You’ve probably ever observed snowflakes. Even with the naked eye you can notice that none of them ever repeats another. In one cubic meter of snow there are approximately 350 million snowflakes, and each of them is unique. How’s that possible? To answer that question let’s consider the physics of snowflake formation. It’s interesting, that you can not have a pentagonal or heptagonal snowflake, they all have strictly hexagonal shape.
The process of snowflake formation stands for crystal sublimation from gas phase omitting the liquidity. From the moment of first crystal formation, the growth of each other portion of water molecules happens in a random way. The thing is, the sublimation process requires nuclei of sublimation which are microaerosols contained in the air, because crystals cannot exist on the surface of another gases, but only on “solid surface”. Micro suspension held in the air with the help of turbulent vortex (of dust, smoke, microbes and bacteria, etc.) is the basis for initial water crystal growth.
Since every particle of microaerosol is irregular in shape, the crystal growth will be chaotic. Thus, from the very beginning, the structure of growing crystals repeats the form of this surface. This is why we can’t meet two similar snowflakes, but it is possible to see polycrystal hexagonal structures of high complexity.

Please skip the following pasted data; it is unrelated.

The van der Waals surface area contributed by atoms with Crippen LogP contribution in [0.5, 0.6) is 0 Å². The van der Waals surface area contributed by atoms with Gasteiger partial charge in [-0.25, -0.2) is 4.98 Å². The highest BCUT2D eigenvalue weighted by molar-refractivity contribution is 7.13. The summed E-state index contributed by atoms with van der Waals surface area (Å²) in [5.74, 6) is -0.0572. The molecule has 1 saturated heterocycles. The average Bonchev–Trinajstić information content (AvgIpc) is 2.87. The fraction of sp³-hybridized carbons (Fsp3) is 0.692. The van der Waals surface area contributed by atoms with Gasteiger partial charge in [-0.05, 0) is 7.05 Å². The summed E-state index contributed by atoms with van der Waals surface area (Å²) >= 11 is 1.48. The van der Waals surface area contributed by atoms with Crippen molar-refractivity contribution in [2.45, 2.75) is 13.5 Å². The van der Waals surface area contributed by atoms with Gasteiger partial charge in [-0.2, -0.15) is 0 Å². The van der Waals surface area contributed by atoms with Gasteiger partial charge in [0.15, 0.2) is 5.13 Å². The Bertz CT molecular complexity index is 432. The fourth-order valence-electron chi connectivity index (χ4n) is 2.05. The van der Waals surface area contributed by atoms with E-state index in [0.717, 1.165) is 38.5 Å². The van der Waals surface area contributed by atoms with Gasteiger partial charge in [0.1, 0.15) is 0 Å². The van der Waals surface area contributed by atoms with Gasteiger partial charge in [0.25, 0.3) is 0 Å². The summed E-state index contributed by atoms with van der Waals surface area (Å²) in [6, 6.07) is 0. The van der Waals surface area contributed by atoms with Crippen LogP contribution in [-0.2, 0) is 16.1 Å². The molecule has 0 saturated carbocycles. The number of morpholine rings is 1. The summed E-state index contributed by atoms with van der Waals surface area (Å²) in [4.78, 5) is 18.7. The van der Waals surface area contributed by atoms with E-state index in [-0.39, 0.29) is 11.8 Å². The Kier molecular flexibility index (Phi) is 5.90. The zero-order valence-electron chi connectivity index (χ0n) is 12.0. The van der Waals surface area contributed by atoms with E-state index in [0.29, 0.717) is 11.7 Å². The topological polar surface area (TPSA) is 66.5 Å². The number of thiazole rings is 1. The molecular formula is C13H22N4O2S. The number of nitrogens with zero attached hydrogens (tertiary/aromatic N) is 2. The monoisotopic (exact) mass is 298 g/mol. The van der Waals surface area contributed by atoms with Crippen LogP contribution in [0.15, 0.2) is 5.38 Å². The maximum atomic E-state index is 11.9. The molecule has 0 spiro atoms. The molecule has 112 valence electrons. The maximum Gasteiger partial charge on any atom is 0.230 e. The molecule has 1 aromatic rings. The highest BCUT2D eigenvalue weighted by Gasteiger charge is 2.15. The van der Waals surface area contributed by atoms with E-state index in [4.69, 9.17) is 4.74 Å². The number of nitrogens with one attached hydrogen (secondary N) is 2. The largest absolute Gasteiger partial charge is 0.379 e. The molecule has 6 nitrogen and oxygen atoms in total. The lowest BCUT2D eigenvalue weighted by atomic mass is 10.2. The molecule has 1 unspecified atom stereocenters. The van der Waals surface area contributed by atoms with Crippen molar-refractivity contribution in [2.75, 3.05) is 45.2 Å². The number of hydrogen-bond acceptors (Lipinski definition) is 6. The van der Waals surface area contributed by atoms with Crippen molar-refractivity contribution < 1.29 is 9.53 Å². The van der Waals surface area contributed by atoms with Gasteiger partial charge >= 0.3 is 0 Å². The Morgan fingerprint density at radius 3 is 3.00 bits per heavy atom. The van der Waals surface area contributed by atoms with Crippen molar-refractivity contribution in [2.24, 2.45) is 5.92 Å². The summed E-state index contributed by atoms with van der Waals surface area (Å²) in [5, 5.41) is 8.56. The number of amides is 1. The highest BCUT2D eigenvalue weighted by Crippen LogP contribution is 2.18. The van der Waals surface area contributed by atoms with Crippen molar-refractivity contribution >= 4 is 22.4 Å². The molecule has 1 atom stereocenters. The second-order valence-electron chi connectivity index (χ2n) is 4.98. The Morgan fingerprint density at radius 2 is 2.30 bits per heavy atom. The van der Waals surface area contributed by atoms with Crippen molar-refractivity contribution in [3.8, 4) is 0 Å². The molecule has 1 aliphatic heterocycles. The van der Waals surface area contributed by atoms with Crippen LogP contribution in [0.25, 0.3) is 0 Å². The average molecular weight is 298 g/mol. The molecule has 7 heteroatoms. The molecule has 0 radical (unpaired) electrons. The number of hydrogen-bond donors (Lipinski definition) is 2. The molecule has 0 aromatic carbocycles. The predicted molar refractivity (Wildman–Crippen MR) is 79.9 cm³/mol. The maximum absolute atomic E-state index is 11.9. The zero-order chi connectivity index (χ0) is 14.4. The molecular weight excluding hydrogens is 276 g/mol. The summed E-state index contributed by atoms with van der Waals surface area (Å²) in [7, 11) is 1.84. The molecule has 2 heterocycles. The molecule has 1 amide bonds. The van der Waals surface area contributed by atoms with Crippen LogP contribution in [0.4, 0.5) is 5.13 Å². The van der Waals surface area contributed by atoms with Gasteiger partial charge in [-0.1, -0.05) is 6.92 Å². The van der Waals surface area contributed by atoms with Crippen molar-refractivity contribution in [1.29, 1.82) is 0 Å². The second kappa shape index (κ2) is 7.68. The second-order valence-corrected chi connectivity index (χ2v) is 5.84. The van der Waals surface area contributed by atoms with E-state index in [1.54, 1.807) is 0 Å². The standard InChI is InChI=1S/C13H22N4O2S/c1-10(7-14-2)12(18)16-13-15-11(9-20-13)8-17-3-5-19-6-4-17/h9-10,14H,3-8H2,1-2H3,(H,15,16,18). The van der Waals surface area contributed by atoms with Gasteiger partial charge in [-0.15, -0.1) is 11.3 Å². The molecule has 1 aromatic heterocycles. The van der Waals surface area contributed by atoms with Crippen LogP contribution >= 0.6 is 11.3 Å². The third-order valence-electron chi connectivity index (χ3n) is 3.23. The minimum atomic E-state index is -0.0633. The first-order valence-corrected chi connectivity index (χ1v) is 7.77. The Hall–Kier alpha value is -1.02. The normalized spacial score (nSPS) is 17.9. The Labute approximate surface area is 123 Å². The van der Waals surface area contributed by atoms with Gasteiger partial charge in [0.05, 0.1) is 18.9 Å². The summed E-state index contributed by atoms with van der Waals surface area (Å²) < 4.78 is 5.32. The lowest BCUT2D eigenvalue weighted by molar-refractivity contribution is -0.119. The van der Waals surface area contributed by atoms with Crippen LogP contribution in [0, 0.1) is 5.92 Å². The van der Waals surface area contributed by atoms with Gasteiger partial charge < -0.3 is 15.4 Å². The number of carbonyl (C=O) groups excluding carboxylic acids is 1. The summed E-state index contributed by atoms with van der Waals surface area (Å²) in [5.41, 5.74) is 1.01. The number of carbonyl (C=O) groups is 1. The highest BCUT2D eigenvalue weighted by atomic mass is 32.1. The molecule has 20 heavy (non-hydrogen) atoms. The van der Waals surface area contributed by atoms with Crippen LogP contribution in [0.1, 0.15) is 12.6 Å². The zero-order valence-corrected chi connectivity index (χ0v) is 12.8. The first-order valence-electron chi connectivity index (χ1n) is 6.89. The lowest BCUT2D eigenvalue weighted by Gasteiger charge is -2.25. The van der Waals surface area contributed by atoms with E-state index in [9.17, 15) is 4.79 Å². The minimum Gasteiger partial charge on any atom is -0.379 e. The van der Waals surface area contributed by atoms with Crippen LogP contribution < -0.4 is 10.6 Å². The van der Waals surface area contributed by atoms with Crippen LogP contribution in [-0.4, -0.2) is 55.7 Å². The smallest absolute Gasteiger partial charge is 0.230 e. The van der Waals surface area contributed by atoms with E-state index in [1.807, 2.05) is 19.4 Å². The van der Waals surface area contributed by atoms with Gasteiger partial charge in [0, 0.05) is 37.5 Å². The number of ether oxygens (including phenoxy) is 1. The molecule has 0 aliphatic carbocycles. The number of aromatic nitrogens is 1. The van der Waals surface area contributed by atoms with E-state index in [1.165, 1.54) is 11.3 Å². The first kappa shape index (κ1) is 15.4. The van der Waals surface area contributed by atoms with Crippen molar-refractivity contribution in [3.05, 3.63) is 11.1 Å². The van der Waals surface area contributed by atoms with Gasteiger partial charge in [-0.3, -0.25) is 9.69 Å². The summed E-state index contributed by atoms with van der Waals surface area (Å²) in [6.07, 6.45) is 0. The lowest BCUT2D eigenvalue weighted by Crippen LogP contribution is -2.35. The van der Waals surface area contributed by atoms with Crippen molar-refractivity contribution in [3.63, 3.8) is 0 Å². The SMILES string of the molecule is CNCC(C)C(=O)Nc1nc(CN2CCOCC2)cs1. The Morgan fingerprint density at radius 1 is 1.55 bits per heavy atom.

Snowflakes driven by wind and turbulence come to different parts of the cloud which are in their turn different in water vapor saturation. Hence, the process of growth is a number of unbalanced jumps. As a result, shape of a crystal along the beam varies in every snowflake.
Of course, if microaerosol, on which sublimation process goes, would have been exactly of the same shape (which never happen in nature), snowflake grown on their base would be perfect copy of each other.
However, as microaerosols are all unique, we can observe all this stunning variety of whimsical snowflakes.
Basically, no one can prove there are no two completely identical snowflakes. There are lots of snowflakes, yet is their ever possible set of shapes finite? If humans cannot count all possible combinations of temperature and other conditions resulting in vast variety of shapes, then maybe computer can? As Dr. Kenneth Libbrecht, a physics professor at Caltech, claims, the number of possible snowflakes is “pretty much infinite” and that would be quite hard and thankless task.
Christmas is a couple of days afar, and it’s a perfect time to think of holiday decor. Real snowflakes cannot stand warm turning into water immediately, but you can create paper snowflakes to decorate your house. Consider, for example, these physicist-dedicated creative snowflake ideas.
Do you think Albert Einstein snowflake is a bit over the top? Implement your own design! Use online snowflake makers, try this or this, for example. Save your creations and share with friends. Or just grab a pair of scissors and enough paper and start it out. Alike their snow originals, paper snowflakes suggest lots and lots of designs, just turn on your imagination!